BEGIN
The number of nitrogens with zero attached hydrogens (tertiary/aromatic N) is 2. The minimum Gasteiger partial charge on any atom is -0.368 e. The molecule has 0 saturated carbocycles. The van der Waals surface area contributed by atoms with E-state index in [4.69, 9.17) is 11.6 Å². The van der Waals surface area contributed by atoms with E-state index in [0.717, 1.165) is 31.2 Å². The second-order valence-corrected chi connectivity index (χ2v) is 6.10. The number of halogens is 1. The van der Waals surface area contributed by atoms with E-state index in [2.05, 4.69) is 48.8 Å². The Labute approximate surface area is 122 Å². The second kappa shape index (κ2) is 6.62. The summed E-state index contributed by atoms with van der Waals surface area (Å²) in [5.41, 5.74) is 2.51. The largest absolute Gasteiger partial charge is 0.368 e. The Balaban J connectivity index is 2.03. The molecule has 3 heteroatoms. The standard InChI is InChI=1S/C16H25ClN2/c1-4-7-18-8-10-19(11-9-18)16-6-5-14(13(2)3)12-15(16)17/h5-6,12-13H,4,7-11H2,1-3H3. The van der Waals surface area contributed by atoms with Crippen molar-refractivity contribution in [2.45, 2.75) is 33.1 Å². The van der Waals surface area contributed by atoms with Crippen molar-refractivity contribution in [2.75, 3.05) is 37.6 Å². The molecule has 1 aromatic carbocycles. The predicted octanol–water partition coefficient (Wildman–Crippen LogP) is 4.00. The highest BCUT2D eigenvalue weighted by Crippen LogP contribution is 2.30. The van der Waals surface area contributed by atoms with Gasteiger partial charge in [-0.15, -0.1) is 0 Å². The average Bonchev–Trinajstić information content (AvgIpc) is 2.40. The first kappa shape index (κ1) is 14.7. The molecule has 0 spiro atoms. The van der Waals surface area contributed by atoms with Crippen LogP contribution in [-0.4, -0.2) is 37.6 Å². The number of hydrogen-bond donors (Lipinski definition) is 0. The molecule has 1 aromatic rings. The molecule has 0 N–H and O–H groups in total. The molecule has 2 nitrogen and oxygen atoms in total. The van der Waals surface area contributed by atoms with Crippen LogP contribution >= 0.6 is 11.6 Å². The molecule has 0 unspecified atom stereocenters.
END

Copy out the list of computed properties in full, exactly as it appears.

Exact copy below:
The number of nitrogens with zero attached hydrogens (tertiary/aromatic N) is 2. The minimum Gasteiger partial charge on any atom is -0.368 e. The molecule has 0 saturated carbocycles. The van der Waals surface area contributed by atoms with E-state index in [4.69, 9.17) is 11.6 Å². The van der Waals surface area contributed by atoms with E-state index in [0.717, 1.165) is 31.2 Å². The second-order valence-corrected chi connectivity index (χ2v) is 6.10. The number of halogens is 1. The van der Waals surface area contributed by atoms with E-state index in [2.05, 4.69) is 48.8 Å². The Labute approximate surface area is 122 Å². The second kappa shape index (κ2) is 6.62. The summed E-state index contributed by atoms with van der Waals surface area (Å²) in [5.41, 5.74) is 2.51. The largest absolute Gasteiger partial charge is 0.368 e. The Balaban J connectivity index is 2.03. The molecule has 3 heteroatoms. The standard InChI is InChI=1S/C16H25ClN2/c1-4-7-18-8-10-19(11-9-18)16-6-5-14(13(2)3)12-15(16)17/h5-6,12-13H,4,7-11H2,1-3H3. The van der Waals surface area contributed by atoms with Crippen molar-refractivity contribution in [2.45, 2.75) is 33.1 Å². The van der Waals surface area contributed by atoms with Crippen molar-refractivity contribution in [2.75, 3.05) is 37.6 Å². The molecule has 1 aromatic carbocycles. The predicted octanol–water partition coefficient (Wildman–Crippen LogP) is 4.00. The highest BCUT2D eigenvalue weighted by Crippen LogP contribution is 2.30. The van der Waals surface area contributed by atoms with Gasteiger partial charge in [-0.15, -0.1) is 0 Å². The average Bonchev–Trinajstić information content (AvgIpc) is 2.40. The first kappa shape index (κ1) is 14.7. The molecule has 0 spiro atoms. The van der Waals surface area contributed by atoms with Crippen LogP contribution in [-0.4, -0.2) is 37.6 Å². The number of hydrogen-bond donors (Lipinski definition) is 0. The molecule has 1 aromatic rings. The molecule has 0 N–H and O–H groups in total. The molecule has 2 nitrogen and oxygen atoms in total. The van der Waals surface area contributed by atoms with Crippen LogP contribution >= 0.6 is 11.6 Å². The molecule has 0 unspecified atom stereocenters.